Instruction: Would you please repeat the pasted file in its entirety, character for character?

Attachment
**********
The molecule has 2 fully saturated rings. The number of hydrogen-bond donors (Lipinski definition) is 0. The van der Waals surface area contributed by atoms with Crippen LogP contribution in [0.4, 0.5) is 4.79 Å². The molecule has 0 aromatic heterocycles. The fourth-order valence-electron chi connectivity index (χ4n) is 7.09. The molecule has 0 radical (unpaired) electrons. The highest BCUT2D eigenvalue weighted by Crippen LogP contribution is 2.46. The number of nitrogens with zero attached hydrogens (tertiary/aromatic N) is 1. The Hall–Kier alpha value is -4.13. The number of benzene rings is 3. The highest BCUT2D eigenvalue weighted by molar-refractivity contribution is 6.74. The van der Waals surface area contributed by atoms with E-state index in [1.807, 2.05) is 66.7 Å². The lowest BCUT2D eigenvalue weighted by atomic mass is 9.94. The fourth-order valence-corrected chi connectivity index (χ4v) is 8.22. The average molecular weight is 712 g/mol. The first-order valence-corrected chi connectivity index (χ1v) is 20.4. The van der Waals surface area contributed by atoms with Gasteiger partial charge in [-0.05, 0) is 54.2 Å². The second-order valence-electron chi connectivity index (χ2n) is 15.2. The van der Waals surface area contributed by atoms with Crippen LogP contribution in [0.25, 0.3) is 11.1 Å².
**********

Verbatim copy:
The molecule has 2 fully saturated rings. The number of hydrogen-bond donors (Lipinski definition) is 0. The van der Waals surface area contributed by atoms with Crippen LogP contribution in [0.4, 0.5) is 4.79 Å². The molecule has 0 aromatic heterocycles. The fourth-order valence-electron chi connectivity index (χ4n) is 7.09. The molecule has 0 radical (unpaired) electrons. The highest BCUT2D eigenvalue weighted by Crippen LogP contribution is 2.46. The number of nitrogens with zero attached hydrogens (tertiary/aromatic N) is 1. The Hall–Kier alpha value is -4.13. The number of benzene rings is 3. The highest BCUT2D eigenvalue weighted by molar-refractivity contribution is 6.74. The van der Waals surface area contributed by atoms with E-state index in [1.807, 2.05) is 66.7 Å². The lowest BCUT2D eigenvalue weighted by atomic mass is 9.94. The fourth-order valence-corrected chi connectivity index (χ4v) is 8.22. The average molecular weight is 712 g/mol. The first-order valence-corrected chi connectivity index (χ1v) is 20.4. The van der Waals surface area contributed by atoms with Gasteiger partial charge in [-0.05, 0) is 54.2 Å². The second-order valence-electron chi connectivity index (χ2n) is 15.2. The van der Waals surface area contributed by atoms with Crippen LogP contribution in [0.25, 0.3) is 11.1 Å².